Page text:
The good news is that if you are late paying your taxes but set up an installment arrangement with the IRS, the monthly interest rate drops to 0.25 percent for each month the agreement is active and in good standing. It’s possible to arrange payments as low as $25 per month and terms as long as 60 months.
On the other hand, things can get hairy if you owe a lot of money and fail to pay on time. If you owe the IRS $10,000 or more, the federal government (and possibly the state as well) might put a lien on your property, according to Josh Zimmelman, owner of Westwood Tax & Consulting in Manhattan and Long Island.
“This means that if you sell your home, the government will take what they’re owed from the sales price before you can see any profits for yourself,” he said. “This could negatively affect your credit score as well because tax liens count as unpaid debts on your credit report.”
Tax levies are another possibility, in which the federal and/or local government collects the taxes you owe from various sources. “A taxpayer may see a notice of the IRS’ intent to garnish their wages ... or levy their bank account ― basically ordering your bank to empty the account and pay the IRS for you,” Jervis said.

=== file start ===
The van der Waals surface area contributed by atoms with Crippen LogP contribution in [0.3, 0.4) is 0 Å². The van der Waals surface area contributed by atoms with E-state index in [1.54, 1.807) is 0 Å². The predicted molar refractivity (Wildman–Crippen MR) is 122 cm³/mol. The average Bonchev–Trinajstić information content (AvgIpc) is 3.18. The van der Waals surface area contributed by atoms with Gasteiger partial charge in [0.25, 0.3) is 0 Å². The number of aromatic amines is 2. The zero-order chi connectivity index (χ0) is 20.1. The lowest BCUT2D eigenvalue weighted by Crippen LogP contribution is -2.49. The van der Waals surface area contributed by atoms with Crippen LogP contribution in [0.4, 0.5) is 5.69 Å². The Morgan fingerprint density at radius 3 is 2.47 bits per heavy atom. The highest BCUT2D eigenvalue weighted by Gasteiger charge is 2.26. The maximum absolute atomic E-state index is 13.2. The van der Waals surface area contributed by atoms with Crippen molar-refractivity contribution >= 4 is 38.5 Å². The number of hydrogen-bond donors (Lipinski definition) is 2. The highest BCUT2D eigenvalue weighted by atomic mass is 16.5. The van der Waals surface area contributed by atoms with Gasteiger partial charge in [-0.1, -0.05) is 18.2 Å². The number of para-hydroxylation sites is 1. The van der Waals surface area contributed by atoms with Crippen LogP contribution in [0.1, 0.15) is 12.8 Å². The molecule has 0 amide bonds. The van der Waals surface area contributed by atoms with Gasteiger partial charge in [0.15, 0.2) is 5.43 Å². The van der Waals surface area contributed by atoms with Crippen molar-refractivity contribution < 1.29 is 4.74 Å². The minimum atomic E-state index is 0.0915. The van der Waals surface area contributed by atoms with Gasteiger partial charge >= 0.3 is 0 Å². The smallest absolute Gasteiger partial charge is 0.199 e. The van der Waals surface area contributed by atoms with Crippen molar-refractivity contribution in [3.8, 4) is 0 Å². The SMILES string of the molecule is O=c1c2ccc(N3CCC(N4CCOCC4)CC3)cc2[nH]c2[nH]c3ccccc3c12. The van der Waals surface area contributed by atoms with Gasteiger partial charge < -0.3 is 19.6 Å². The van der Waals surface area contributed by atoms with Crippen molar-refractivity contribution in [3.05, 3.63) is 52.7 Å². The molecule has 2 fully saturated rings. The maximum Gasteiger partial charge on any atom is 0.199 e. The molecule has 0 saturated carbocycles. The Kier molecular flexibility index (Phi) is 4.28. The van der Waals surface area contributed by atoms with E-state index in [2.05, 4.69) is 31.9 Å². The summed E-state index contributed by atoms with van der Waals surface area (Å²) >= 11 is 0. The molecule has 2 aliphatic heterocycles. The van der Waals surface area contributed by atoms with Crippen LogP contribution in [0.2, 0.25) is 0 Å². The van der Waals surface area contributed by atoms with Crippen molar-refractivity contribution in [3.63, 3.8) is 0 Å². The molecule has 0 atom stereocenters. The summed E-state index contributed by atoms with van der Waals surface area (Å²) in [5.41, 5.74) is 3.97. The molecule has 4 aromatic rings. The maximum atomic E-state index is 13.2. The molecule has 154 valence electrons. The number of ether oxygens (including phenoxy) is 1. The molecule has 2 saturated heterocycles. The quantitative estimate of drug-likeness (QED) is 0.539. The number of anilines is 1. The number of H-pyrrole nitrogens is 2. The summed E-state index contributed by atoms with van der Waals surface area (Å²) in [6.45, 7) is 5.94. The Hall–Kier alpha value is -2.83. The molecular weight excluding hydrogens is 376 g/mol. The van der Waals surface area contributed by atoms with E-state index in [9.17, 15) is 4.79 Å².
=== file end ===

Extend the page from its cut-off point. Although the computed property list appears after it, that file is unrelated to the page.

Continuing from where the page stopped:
In some instances, you could even face jail time. According to Zimmelman, you probably won’t be arrested if you don’t have enough money to pay your taxes. “But you could face jail time if you can afford to pay and just don’t, or if you fail to file at all.”
Filing taxes late is worse.
Speaking of not filing your tax return, that’s a really bad idea. Even if you don’t have the money to pay your tax bill, you should still file your return by the April deadline.
Filing your taxes late can result in a much higher failure-to-file penalty. You’ll be charged 5 percent of your unpaid taxes for every month that your return is late, up to 25 percent of the balance. For example, if you owed $1,000 in taxes, your failure-to-file penalty would be $50 per month, up to a maximum of $250. In the case that you’re subject to both a failure-to-file and failure-to-pay penalty in any given month, the maximum penalty you’ll be charged is 5 percent.
Also, if you file more than 60 days beyond the original due date or extended due date, you must pay a minimum fine of $205 or 100 percent of your unpaid taxes, whichever is smaller.